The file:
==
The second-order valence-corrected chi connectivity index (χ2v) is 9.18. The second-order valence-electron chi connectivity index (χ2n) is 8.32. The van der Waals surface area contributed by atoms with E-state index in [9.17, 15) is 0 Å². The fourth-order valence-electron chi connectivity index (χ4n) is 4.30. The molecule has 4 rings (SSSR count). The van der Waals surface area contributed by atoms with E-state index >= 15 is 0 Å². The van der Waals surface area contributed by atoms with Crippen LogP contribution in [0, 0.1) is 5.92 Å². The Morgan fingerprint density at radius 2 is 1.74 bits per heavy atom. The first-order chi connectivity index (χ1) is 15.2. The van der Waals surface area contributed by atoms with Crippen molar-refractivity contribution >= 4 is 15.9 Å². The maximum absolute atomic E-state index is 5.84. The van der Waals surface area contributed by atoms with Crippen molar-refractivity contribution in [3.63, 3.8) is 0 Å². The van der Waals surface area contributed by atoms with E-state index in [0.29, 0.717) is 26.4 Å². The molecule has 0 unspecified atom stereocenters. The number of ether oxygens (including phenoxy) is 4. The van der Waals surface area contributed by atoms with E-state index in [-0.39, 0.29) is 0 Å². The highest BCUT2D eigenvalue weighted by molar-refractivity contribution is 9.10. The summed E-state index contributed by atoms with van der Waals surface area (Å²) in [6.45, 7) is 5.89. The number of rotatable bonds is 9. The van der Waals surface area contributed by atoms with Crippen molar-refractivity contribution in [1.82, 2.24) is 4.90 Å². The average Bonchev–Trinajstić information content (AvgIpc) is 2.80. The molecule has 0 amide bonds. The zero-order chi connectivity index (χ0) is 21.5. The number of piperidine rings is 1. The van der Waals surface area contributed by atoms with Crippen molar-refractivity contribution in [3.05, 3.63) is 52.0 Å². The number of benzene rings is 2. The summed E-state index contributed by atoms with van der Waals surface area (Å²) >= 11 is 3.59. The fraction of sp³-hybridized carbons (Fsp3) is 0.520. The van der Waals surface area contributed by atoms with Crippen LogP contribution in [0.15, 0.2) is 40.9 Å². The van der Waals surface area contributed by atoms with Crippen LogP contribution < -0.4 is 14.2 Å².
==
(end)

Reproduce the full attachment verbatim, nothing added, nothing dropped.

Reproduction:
The second-order valence-corrected chi connectivity index (χ2v) is 9.18. The second-order valence-electron chi connectivity index (χ2n) is 8.32. The van der Waals surface area contributed by atoms with E-state index in [9.17, 15) is 0 Å². The fourth-order valence-electron chi connectivity index (χ4n) is 4.30. The molecule has 4 rings (SSSR count). The van der Waals surface area contributed by atoms with E-state index >= 15 is 0 Å². The van der Waals surface area contributed by atoms with Crippen LogP contribution in [0, 0.1) is 5.92 Å². The Morgan fingerprint density at radius 2 is 1.74 bits per heavy atom. The first-order chi connectivity index (χ1) is 15.2. The van der Waals surface area contributed by atoms with Crippen molar-refractivity contribution >= 4 is 15.9 Å². The maximum absolute atomic E-state index is 5.84. The van der Waals surface area contributed by atoms with Crippen molar-refractivity contribution in [3.63, 3.8) is 0 Å². The van der Waals surface area contributed by atoms with E-state index in [0.29, 0.717) is 26.4 Å². The molecule has 0 unspecified atom stereocenters. The number of ether oxygens (including phenoxy) is 4. The van der Waals surface area contributed by atoms with E-state index in [-0.39, 0.29) is 0 Å². The highest BCUT2D eigenvalue weighted by molar-refractivity contribution is 9.10. The summed E-state index contributed by atoms with van der Waals surface area (Å²) in [6.45, 7) is 5.89. The number of rotatable bonds is 9. The van der Waals surface area contributed by atoms with Crippen molar-refractivity contribution in [1.82, 2.24) is 4.90 Å². The average Bonchev–Trinajstić information content (AvgIpc) is 2.80. The molecule has 0 amide bonds. The zero-order chi connectivity index (χ0) is 21.5. The number of piperidine rings is 1. The van der Waals surface area contributed by atoms with Crippen molar-refractivity contribution in [3.05, 3.63) is 52.0 Å². The number of benzene rings is 2. The summed E-state index contributed by atoms with van der Waals surface area (Å²) >= 11 is 3.59. The fraction of sp³-hybridized carbons (Fsp3) is 0.520. The van der Waals surface area contributed by atoms with Crippen LogP contribution in [0.15, 0.2) is 40.9 Å². The van der Waals surface area contributed by atoms with Crippen LogP contribution < -0.4 is 14.2 Å².